N2K Top 10: Taliban Begin Using Child Suicide Bombers; Insiders Say Nato Still Relevant
Monday, June 20, 2011 | 7:36 a.m.
- TALIBAN BEGIN USING CHILD SUICIDE BOMBERS. A 12-year-old bomber recently killed four people, and more than two dozen other would-be child bombers are in Afghan custody. Maj. Gen. Dan Allyn, the top American commander in eastern Afghanistan, tells National Journal the Taliban are using female and child suicide bombers to reverse recent American and Afghan gains in the region.
- INSIDERS SAY NATO STILL RELEVANT. Even as operations in Afghanistan and Libya exacerbate what Defense Secretary Robert Gates called “significant shortcomings" in the trans-Atlantic alliance's military capabilities and political will, 72 percent of NJ's National Security Insiders say NATO has yet to outlive its usefulness. Separately, a majority of Insiders say the disagreement between Washington and Saudi Arabia in dealing with the region’s pro-democracy movements does not amount to a fundamental split between the two longtime allies.
- EVENTFUL WEEK AHEAD FOR U.S. ECONOMY -- PROSPECTS UNKNOWN. An event and a revised indicator figure will dominate this week’s U.S. economic news. The event is Federal Reserve Chairman Ben Bernanke’s second regularly scheduled press conference, following the end of the Federal Open Market Committee meeting Wednesday; don’t expect earth-shaking news from Bernanke, but look for clues on how the Fed seems set to balance growth and inflation fears moving forward. The indicator is the final report on first-quarter GDP growth, out Friday. Analysts expect an upward revision from the paltry 1.8 percent preliminary estimates -- no change would be another big blow to market confidence in the recovery.
- 'GANG OF FIVE' PLAN BEGINS TO EMERGE. Sen. Mark Warner, D-Va., a member of the “Gang of Five” senators grappling with a deficit-reduction plan, said the group will rely on a ratio of roughly 3:1 spending cuts to revenue raises -- with one of the three coming from savings and interest, putting the real ratio at about 2:1, the formula put forward by the president’s deficit-reduction panel in December. Warner said an agreement among the five is imminent. It would include lowering tax rates but getting rid of loopholes with the goal of top corporate and individual tax rates in the high 20s.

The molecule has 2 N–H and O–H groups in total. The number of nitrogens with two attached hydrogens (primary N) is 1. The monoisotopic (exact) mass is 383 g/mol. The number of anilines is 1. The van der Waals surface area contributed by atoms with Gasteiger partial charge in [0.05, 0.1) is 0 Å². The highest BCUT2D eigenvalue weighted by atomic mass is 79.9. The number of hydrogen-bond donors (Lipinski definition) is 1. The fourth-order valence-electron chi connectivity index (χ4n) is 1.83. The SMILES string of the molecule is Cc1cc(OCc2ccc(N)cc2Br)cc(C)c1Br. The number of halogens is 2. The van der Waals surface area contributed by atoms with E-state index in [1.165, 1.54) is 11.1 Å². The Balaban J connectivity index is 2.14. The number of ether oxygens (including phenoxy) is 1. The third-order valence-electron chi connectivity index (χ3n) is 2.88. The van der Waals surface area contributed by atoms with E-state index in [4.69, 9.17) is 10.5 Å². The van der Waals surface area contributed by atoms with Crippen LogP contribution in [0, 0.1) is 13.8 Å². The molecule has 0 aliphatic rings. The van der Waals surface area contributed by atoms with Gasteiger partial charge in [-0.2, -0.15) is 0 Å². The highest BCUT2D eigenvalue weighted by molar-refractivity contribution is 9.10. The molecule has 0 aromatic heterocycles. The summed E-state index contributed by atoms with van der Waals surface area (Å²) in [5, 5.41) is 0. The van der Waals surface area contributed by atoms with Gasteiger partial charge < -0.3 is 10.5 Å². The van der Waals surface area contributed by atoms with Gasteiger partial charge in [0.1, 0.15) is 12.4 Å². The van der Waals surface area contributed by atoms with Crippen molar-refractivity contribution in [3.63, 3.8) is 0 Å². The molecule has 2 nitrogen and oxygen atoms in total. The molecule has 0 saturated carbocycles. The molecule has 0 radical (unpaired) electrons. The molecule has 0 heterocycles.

- DSCC WINS MAY, NRSC OUT OF DEBT. The Democratic Senatorial Campaign Committee raised $4.1 million last month, more than the $3 million their foes at the National Republican Senatorial Committee pulled in. The DSCC had a whopping $7.8 million in the bank on June 1. But the DSCC has one thing the NRSC lacks: debt. The DSCC is likely to report being at least $3 million in the red when all is said and done, while NRSC Executive Director Rob Jesmer told NRSC Chairman John Cornyn of Texas their committee has paid off the last of its debt, as we reported last week.
- ADVISE, CONSENT, SHUT UP. The question of whether President Obama needs congressional consent to take military action in Libya is sharply dividing Republicans, with Senate hawks on one side and presidential hopefuls on the other. At last week’s presidential debate, the candidates criticized Obama for his actions in Libya, drawing strong reaction from Sens. John McCain, R-Ariz., and Lindsey Graham, R-S.C. McCain said on ABC's This Week that Republicans risked putting politics above prudent foreign policy; on NBC's Meet the Press, Graham urged his congressional colleagues to stay out of the debate. “Congress should sort of shut up,” he said. “... If you think the pathway to the GOP nomination in 2012 is to get to Barack Obama’s left on Libya, Afghanistan, and Iraq, you’re going to meet a lot of headwinds.”
- HOUSE TO VOTE ON ALASKA DRILLING BILL. The House will vote on -- and probably easily pass -- legislation later this week that streamlines the permitting process for drilling in the seas off Alaska’s coast. Republicans will say it will help lower gasoline prices and create help spur the economy, but environmentalists are pushing back. The Pew Environment Group is launching a new campaign this week urging President Obama to oppose more drilling in Alaskan waters.
- REPUBLICAN CONGRESSIONAL ALLIES FOR OBAMA ON WAR COMMITMENTS. As the 2012 Republican contenders scramble to Obama’s left -- yes, the dovish left -- on various military commitments, Obama may count on two prominent backers in Congress: Sens. John McCain, R-Ariz., and Lindsey Graham, R-S.C. The two warned against the growing isolationist streak in the Republican Party during the Sunday shows and may be important voices of support if Obama decides to advocate for a more conservative troop drawdown in Afghanistan next month.
- CONSUMERS WILL SEEK PRESCRIPTION FOR OTC DRUGS. A survey from the Consumer Healthcare Products Association, which represents makers of over-the-counter drugs, finds 38 percent of people with tax-free health spending accounts plan to seek a doctor's prescription for over-the-counter drugs. That's because the 2010 health care reform law requires a doctor's script for all tax-free purchases. The over-the-counter requirement could be the next piece of the health care law to get repealed, as doctors complain of increased burden from writing prescriptions.
- DECISION MONDAY ON GRAND CANYON URANIUM MINING. Interior Secretary Ken Salazar is expected to announce at 1:15 p.m. whether the Obama administration will lift or extend a two-year moratorium on uranium mining around the Grand Canyon. Sources tell NJ to expect a continuation of the moratorium -- possibly for up to 20 years. Environmentalists and mining lobbyists have ramped up the pressure on both sides in recent weeks. Green groups, who fear that lifting the ban would lead to a “uranium rush” around a national treasure, will hail the move as a significant victory.
Today's Need-to-Know Video: Negative Trend: How The Economy Influences Political Ads.